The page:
From companies like Airbnb to Uber, Lyft and MOOCs, for-profit and non-profit companies are revolutionizing our economy and what it means to “Share.” However, is the concept of sharing in fact new, or are we simply applying new technology to an age-old economic principle?
Societies have been trading and bartering knowledge and resources for centuries. Sharing, in the eyes of our ancestors, was seen as a necessary act for survival. Knowledge and education came in the form of stories passed down from elders. Competencies built the first economies, and marked unique skills that were materialized for self and societal gain. While we have certainly evolved beyond bartering grain for pottery, today’s society has many similarities with societies past. Today’s sharing economy resembles a pseudo egalitarian model of the past that would exceed even Karl Marx’s wildest imagination.
The internet has become the most transformational vehicle for our sharing and allows us to share and trade the world’s most valuable currency: information. But, it was not until early 2000s that the internet became a mainstream resource. Today, the internet holds over one trillion web pages, far outweighing even the number of neurons in the human brain. While abundant in its capacities, it is safe to say that the internet and the degree of its potential, is still in it’s prime.
Incredible minds made it possible for the transfer of information, and brilliant companies made it possible to search for this information. But, we have barely begun to explore what we can do with this digital information and its possible implications in education. The question that now remains: Is the sharing economy education’s future ?
The future of education is one of the most discussed topics today. Everyone from education professionals to researchers are discussing what the future of education looks like and how to best prepare for it. While the future of education is currently unknown, there are two main signs that show the sharing economy being the catalyst of education’s future:
1) OER and Creative Commons: Both OER and the Creative Commons demonstrate an initiative to utilize widely accessible and free resources within education. Pioneers of this initiative, such as Khan Academy and Rice University’s Openstax, have brought free education to the mainstream and made tremendous strides in providing access to quality educational resources. Supporting organizations, like the 20 Million Minds and Bill and Melinda Gates Foundations, contribute immensely to efforts that improve the affordability and access of educational materials without sacrificing quality.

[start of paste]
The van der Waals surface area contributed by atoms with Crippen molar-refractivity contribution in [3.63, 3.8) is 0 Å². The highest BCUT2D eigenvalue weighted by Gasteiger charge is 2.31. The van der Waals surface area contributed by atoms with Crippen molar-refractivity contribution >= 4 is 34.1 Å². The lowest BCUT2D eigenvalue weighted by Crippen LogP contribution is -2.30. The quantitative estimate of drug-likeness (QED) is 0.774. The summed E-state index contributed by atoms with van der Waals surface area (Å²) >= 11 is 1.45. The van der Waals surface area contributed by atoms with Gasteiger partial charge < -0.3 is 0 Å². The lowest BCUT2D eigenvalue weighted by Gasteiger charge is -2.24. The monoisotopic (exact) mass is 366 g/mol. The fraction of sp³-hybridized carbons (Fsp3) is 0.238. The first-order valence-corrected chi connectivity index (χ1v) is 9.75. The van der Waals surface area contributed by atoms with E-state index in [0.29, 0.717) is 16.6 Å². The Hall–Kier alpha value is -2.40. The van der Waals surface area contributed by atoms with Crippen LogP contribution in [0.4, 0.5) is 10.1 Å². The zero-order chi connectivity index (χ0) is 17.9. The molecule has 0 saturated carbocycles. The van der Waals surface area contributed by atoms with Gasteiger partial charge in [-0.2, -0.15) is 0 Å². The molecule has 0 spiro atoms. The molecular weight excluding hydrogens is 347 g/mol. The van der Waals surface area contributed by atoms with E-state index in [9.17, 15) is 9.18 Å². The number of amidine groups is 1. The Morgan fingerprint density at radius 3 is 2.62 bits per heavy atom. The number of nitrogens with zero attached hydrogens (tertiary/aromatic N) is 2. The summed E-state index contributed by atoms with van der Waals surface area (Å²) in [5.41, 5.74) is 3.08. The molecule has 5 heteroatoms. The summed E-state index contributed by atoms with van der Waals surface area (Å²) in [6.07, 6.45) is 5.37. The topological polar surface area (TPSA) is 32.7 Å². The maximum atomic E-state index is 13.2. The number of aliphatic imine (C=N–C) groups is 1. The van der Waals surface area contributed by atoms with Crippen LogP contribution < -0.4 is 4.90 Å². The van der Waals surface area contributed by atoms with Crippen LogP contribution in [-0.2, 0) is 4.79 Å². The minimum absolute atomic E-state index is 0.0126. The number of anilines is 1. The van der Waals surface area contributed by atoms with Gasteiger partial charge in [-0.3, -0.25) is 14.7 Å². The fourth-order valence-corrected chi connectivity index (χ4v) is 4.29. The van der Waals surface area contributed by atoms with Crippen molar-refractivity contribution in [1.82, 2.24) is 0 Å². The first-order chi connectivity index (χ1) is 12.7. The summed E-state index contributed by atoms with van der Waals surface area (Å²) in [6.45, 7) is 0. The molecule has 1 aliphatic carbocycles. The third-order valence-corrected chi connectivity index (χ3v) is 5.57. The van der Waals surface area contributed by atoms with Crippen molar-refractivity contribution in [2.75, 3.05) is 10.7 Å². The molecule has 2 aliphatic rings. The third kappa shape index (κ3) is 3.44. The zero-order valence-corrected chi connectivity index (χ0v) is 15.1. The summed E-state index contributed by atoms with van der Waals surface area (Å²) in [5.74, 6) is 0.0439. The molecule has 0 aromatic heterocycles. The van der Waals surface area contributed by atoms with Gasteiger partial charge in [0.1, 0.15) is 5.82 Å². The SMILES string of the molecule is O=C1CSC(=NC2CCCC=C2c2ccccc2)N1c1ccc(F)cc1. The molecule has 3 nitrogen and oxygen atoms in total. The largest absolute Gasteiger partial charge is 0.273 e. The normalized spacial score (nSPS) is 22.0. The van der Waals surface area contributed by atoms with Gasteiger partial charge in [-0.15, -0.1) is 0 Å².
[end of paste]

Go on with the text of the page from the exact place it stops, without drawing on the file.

2) Social Media: There is no question that social media has not only changed the way that we communicate, but also the way the we share and consume information. From pressing news to hilarious cat videos, social media has made us reliant on digital, clickable, and continuously updating information. Information has the ability to travel and update just as quickly as the world changes. Social media also provides a platform for even the most quiet people to have a voice. Most importantly, we are no longer just consumers of content. We now have the ability to be authors, leaders, even experts; and we love it.
On their own, these tools represent pieces of a very fragmented puzzle. OER and online resources offer learners a small fraction of all educational content and resources. The rest of these resources are trapped on teachers’ computers or stuffed within student notebooks. Social media has localized the principle of sharing, but does not support large content share or have the focus needed to be education’s main sharing vehicle.
To successfully implement the sharing economy into education, knowledge and resources have to be able to be shared at scale. These individual pieces of content on their own are invaluable. However, if they were bundled into cohesive learning materials, they would become a meaningful asset to learning and instruction.
The largest determinant of the sharing economy transitioning the future of education lies in the hands of teachers and administrations. Great advancement requires great leaders, and education cannot make strides forward without the support from these key players. However, should the sharing economy and a system built on collective intelligence be accepted, an internet connection, rather than a zip code, could become a student’s gateway to a quality education.
It’s unknown whether the future of education is a beacon in the distance or a reality in tomorrow’s view. What we do know is that the sharing economy, when applied to education, has the potential to accelerate a highly advanced teaching and learning model. The question then is not “Is the sharing economy education’s future?” The question that now remains: Are we ready to embrace education’s future?